Optocore System Provides Progress for Take That
The idea of a ‘ring’ system (to avoid the sightline-obscuring use of delay masts), had been floated by production manager Chris Vaughan. “We wanted to use AES to transfer the data and audio but knew that copper would not carry it over the vast distances required,” acknowledged Woods. “After putting together the spreadsheets for cable runs it became apparent we needed to pay attention to the method we used — with such runs up to 200 metres reliability became our main concern.”
In fact they dispensed with other options after carrying out ‘real world’ signal transport tests using AES over copper and RS485 — which revealed either signal degradation or the presence of hums and buzzes — while the analogue path would have exposed them to different local power sources. Thus Colville and Woods co-designed an Optocore solution — a platform already familiar to Al Woods.
The company invested in eight 16-channel X6R-FX network converters — which they knew would form the basis of core system for future work, while Optocore dealers HD Pro Audio supported the company for this tour with the loan of four further systems which the company’s Optocore specialist Andy Huffer and Ian Colville designed into a workable system.
Each ring amp rack receives an AES feed into an XTA DP226 processor, each of which has a bespoke preset for each venue, while the sixth output on each processor is full range. “We are using this to feed further XTA units when we are using more than one amp rack per hang. We have had to take into account latency between XTA units and this has been compensated for within each preset,” explains Woods. “Damion Dyer (my ring delay racks man) has worked out this system so we never have to patch within the racks — simply put the right ID rack in the right place, recall the correct preset and it works. It’s taken Damo and Ian [Colville] a lot of time to figure this out, and it really makes it simple to set up.”
The Optocore forms a complete loop around the stadium carrying AES signal and RS-485 data. Says Al, “I can interface and talk to my racks via Audiocore. I do an extensive walk round during each show every night. I have a fully wireless system (tablet and RTA mic) — and with these tools I can EQ and change any component in the system.”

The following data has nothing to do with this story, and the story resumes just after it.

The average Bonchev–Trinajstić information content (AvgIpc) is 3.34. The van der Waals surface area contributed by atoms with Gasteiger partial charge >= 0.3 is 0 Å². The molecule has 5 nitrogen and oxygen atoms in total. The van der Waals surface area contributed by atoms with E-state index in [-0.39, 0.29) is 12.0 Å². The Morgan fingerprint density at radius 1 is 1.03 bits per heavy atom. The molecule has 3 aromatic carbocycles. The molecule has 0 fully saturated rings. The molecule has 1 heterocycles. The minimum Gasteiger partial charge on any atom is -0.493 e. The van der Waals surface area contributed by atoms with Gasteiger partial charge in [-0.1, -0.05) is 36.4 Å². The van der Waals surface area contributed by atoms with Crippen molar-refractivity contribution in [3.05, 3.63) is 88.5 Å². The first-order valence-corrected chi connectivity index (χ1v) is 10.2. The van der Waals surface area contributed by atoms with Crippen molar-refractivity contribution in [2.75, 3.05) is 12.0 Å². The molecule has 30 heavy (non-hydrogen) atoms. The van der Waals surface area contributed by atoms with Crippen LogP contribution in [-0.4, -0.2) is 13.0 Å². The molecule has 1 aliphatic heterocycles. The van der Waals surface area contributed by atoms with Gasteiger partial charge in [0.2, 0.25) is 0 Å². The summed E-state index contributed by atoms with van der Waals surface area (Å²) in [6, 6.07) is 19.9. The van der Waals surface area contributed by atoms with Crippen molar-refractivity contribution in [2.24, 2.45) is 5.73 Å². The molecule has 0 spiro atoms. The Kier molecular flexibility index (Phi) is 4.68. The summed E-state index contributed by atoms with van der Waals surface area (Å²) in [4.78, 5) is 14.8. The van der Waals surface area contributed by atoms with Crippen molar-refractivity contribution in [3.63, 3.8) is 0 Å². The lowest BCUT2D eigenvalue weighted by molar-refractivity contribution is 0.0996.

Al Woods’ 34 XTA DP226 processors take feeds from three Meyer Sound Galileo 616 devices. The main feeds are then time-aligned and EQ’d within Compass, the proprietary Meyer software. Within XTA’s AudioCore software environment Woods time aligns and EQ’s the Martin Audio front fills, ground delays and the ring system.
“The Optocore and the 5 GHz wireless system make this so unbelievably easy it’s pretty much real time,” declares Al Woods. “So I have no excuses…. I can go anywhere and check the sound at each seat!
“Before the Optocore solution the data runs would have been unreliable, and prone to potential differences between power sources. In fact I dread to think how it would have been without this system.”
In summary, the system tech says, “Without a shadow of a doubt this has been the right way to distribute the audio and data for our ring system. All the delay systems need to be timed back to the main PA, so latency is not an issue. The audio quality is great, the data transfer fast and reliable. And as we are isolated between all rack positions we have no unwanted hum due to common earth issues and potential differences etc.”
As well as providing a rock solid solution he says the Optocore software is easy to configure. At the same time he gives the thumbs-up to Capital Sound’s decision to replace their analogue systems with fibre over time, and develop their new Optocore converters into dedicated returns systems.
Adds Ian Colville, “I’ve been looking into optical solutions for some time now. Optocore is clearly the market leader — it’s an absolutely fantastic system, very easy to use and reconfigure, and everyone has picked it up very quickly.”